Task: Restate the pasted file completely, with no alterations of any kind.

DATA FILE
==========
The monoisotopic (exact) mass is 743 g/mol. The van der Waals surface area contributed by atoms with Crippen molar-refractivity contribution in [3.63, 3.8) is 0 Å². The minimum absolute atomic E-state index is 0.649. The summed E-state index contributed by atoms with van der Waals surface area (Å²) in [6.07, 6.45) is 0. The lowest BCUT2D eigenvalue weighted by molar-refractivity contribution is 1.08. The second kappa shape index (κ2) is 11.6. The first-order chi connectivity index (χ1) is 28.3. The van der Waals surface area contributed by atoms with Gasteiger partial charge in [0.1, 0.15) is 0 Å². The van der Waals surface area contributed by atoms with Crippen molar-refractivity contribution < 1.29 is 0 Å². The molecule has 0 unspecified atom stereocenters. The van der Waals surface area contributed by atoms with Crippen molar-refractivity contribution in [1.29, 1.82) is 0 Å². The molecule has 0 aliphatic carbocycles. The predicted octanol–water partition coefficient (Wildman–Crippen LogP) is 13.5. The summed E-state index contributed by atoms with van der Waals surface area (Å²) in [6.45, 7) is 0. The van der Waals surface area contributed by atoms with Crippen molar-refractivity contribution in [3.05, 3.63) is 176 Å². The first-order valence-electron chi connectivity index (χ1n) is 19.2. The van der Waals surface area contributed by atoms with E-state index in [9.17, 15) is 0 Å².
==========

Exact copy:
The monoisotopic (exact) mass is 743 g/mol. The van der Waals surface area contributed by atoms with Crippen molar-refractivity contribution in [3.63, 3.8) is 0 Å². The minimum absolute atomic E-state index is 0.649. The summed E-state index contributed by atoms with van der Waals surface area (Å²) in [6.07, 6.45) is 0. The lowest BCUT2D eigenvalue weighted by molar-refractivity contribution is 1.08. The second kappa shape index (κ2) is 11.6. The first-order chi connectivity index (χ1) is 28.3. The van der Waals surface area contributed by atoms with Gasteiger partial charge in [0.1, 0.15) is 0 Å². The van der Waals surface area contributed by atoms with Crippen molar-refractivity contribution < 1.29 is 0 Å². The molecule has 0 unspecified atom stereocenters. The van der Waals surface area contributed by atoms with Crippen molar-refractivity contribution in [1.29, 1.82) is 0 Å². The molecule has 0 aliphatic carbocycles. The predicted octanol–water partition coefficient (Wildman–Crippen LogP) is 13.5. The summed E-state index contributed by atoms with van der Waals surface area (Å²) in [6.45, 7) is 0. The van der Waals surface area contributed by atoms with Crippen molar-refractivity contribution in [3.05, 3.63) is 176 Å². The first-order valence-electron chi connectivity index (χ1n) is 19.2. The van der Waals surface area contributed by atoms with E-state index in [9.17, 15) is 0 Å².